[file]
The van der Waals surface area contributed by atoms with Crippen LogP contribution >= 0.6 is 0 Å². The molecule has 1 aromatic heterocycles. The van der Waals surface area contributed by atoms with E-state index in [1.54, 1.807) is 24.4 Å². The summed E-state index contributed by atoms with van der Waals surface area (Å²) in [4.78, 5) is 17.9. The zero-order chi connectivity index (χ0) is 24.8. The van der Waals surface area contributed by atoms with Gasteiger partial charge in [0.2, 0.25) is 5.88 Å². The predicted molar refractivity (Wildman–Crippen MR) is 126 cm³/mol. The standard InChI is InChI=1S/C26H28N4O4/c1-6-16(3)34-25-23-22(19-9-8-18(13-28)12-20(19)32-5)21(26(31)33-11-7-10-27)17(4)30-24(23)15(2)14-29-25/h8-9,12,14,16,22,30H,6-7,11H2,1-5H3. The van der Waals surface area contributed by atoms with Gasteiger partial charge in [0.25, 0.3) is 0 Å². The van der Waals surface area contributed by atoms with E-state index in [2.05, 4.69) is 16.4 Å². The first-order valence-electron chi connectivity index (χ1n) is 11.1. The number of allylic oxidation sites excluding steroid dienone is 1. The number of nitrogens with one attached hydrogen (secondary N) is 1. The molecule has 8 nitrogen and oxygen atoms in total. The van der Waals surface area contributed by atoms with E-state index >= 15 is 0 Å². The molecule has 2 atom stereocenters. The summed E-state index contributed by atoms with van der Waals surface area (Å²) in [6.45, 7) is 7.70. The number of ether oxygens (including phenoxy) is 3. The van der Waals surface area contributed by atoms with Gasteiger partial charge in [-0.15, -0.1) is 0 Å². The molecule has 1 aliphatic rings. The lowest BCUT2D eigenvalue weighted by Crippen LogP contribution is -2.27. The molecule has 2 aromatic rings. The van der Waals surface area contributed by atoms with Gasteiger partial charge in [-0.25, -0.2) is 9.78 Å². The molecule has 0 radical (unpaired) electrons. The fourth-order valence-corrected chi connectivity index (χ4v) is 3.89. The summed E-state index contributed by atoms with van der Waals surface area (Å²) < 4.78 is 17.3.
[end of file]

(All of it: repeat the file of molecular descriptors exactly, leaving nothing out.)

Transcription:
The van der Waals surface area contributed by atoms with Crippen LogP contribution >= 0.6 is 0 Å². The molecule has 1 aromatic heterocycles. The van der Waals surface area contributed by atoms with E-state index in [1.54, 1.807) is 24.4 Å². The summed E-state index contributed by atoms with van der Waals surface area (Å²) in [4.78, 5) is 17.9. The zero-order chi connectivity index (χ0) is 24.8. The van der Waals surface area contributed by atoms with Gasteiger partial charge in [0.2, 0.25) is 5.88 Å². The predicted molar refractivity (Wildman–Crippen MR) is 126 cm³/mol. The standard InChI is InChI=1S/C26H28N4O4/c1-6-16(3)34-25-23-22(19-9-8-18(13-28)12-20(19)32-5)21(26(31)33-11-7-10-27)17(4)30-24(23)15(2)14-29-25/h8-9,12,14,16,22,30H,6-7,11H2,1-5H3. The van der Waals surface area contributed by atoms with Gasteiger partial charge in [0.25, 0.3) is 0 Å². The van der Waals surface area contributed by atoms with E-state index in [2.05, 4.69) is 16.4 Å². The first-order valence-electron chi connectivity index (χ1n) is 11.1. The number of allylic oxidation sites excluding steroid dienone is 1. The number of nitrogens with one attached hydrogen (secondary N) is 1. The molecule has 8 nitrogen and oxygen atoms in total. The van der Waals surface area contributed by atoms with E-state index >= 15 is 0 Å². The molecule has 2 atom stereocenters. The summed E-state index contributed by atoms with van der Waals surface area (Å²) in [6.45, 7) is 7.70. The number of ether oxygens (including phenoxy) is 3. The van der Waals surface area contributed by atoms with Gasteiger partial charge in [-0.15, -0.1) is 0 Å². The molecule has 1 aliphatic rings. The lowest BCUT2D eigenvalue weighted by Crippen LogP contribution is -2.27. The molecule has 2 aromatic rings. The van der Waals surface area contributed by atoms with Gasteiger partial charge in [-0.25, -0.2) is 9.78 Å². The molecule has 0 radical (unpaired) electrons. The fourth-order valence-corrected chi connectivity index (χ4v) is 3.89. The summed E-state index contributed by atoms with van der Waals surface area (Å²) < 4.78 is 17.3.